This blog explores the history of Phoenix, Arizona and a little bit of Los Angeles and San Francisco, California

How to tell stories of Phoenix "back in the day"

I'm fascinated with the history of Phoenix, and I'm overjoyed when someone tells a story of "back in the day". It's actually a very difficult thing to do, and it's been my privilege to listen to people who are very good at it. I plan on living a very long life, and I'm hoping that I will be able to talk to people about what Phoenix was like before, well, whatever they're doing out there right now.

If you've been tempted to talk about what you remember about Phoenix, I encourage you. If, however you are boring and opinionated, you may find that people would prefer you to keep quiet. You may be surprised to find that it isn't the subject that people don't want to hear, it's you.

As an old Marketing guy, and a teacher, I now know tempting it is to "sell the sizzle, not the steak". That is, to tell people how wonderful, or how terrible, something was - to draw conclusions for your listeners, without really ever sharing information. A good example would be if someone asks you about a restaurant, and you said "it's great!" or "it's awful" instead of "try the roast beef sandwich, I've been enjoying it since 1974". Yes, by all means say how wonderful it is, but describe it. The best stories paint pictures in the mind, they're not just rants. Nobody wants to listen to an angry rant.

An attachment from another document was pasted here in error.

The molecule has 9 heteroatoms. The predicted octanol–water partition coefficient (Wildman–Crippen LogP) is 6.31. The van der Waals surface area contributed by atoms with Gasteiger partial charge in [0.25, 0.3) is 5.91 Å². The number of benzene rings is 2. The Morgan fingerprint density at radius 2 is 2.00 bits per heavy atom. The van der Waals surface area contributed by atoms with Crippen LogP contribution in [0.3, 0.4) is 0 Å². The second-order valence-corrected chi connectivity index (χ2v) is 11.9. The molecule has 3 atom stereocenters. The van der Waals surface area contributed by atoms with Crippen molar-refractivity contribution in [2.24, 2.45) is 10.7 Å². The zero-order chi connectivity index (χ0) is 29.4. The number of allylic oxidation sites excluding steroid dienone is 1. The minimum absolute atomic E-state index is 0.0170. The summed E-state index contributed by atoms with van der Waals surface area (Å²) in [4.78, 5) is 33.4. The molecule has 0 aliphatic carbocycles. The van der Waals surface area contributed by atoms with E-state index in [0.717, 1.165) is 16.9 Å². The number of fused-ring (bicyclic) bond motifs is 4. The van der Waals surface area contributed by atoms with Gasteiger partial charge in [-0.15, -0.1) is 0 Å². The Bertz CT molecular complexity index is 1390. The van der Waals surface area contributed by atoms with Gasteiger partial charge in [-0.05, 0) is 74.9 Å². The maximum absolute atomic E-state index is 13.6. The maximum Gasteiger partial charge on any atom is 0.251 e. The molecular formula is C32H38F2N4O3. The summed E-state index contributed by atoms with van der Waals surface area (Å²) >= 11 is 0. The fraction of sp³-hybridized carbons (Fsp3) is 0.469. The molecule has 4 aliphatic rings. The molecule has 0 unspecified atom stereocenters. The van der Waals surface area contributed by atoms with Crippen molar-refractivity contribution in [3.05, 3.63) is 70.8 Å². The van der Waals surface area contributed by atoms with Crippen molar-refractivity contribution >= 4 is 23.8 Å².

That being said, I know that it's human nature to rant. I have a tendency to rant about trees, so if I start doing that, you can tell me to shut up, and get back to the subject. Rants are so common, and pretty much all say the same thing: things used to be better, children minded their parents, etc., etc.

I've always asked old people to talk about what they remember. I used to ask my grandma, and she would talk about days before stuff that I just took for granted was even dreamed of, like television.

I like to time-travel. I like to visit Phoenix in my imagination when the city limits were Bell Road. I like to know how people lived, the cars they drove, just ordinary stuff. I want to know how it felt to hear the news of the bombing of Pearl Harbor, I want to know how people managed to get around before the freeways were built. There's so much I want to know, and I'm not the only one who does. And if you're interested in sharing, just for the pure joy of it, there are people who will listen.

Image at the top of this post: At the Saguaro Apartments in 1979, Phoenix, Arizona. 9th Street south of Devonshire, just north of Lopers. I remember it well, and I remember the roar of the engines at Lopers. I wonder if I still have that shirt?

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